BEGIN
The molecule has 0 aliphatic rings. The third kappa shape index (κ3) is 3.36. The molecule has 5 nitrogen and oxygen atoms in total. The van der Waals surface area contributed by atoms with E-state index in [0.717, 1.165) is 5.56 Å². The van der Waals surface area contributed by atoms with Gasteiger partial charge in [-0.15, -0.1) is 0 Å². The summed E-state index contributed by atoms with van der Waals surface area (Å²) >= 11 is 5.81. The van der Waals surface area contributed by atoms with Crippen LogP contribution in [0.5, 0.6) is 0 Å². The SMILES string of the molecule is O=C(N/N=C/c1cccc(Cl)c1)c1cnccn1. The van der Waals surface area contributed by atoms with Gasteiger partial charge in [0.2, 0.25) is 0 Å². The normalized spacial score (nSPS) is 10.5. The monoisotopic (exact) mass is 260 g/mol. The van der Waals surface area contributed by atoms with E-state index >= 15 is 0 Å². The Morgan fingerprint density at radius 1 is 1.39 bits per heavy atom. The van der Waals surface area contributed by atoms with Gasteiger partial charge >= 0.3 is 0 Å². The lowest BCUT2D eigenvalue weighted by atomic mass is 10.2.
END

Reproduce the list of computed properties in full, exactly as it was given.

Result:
The molecule has 0 aliphatic rings. The third kappa shape index (κ3) is 3.36. The molecule has 5 nitrogen and oxygen atoms in total. The van der Waals surface area contributed by atoms with E-state index in [0.717, 1.165) is 5.56 Å². The van der Waals surface area contributed by atoms with Gasteiger partial charge in [-0.15, -0.1) is 0 Å². The summed E-state index contributed by atoms with van der Waals surface area (Å²) >= 11 is 5.81. The van der Waals surface area contributed by atoms with Crippen LogP contribution in [0.5, 0.6) is 0 Å². The SMILES string of the molecule is O=C(N/N=C/c1cccc(Cl)c1)c1cnccn1. The van der Waals surface area contributed by atoms with Gasteiger partial charge in [0.2, 0.25) is 0 Å². The normalized spacial score (nSPS) is 10.5. The monoisotopic (exact) mass is 260 g/mol. The van der Waals surface area contributed by atoms with E-state index >= 15 is 0 Å². The Morgan fingerprint density at radius 1 is 1.39 bits per heavy atom. The van der Waals surface area contributed by atoms with Gasteiger partial charge >= 0.3 is 0 Å². The lowest BCUT2D eigenvalue weighted by atomic mass is 10.2.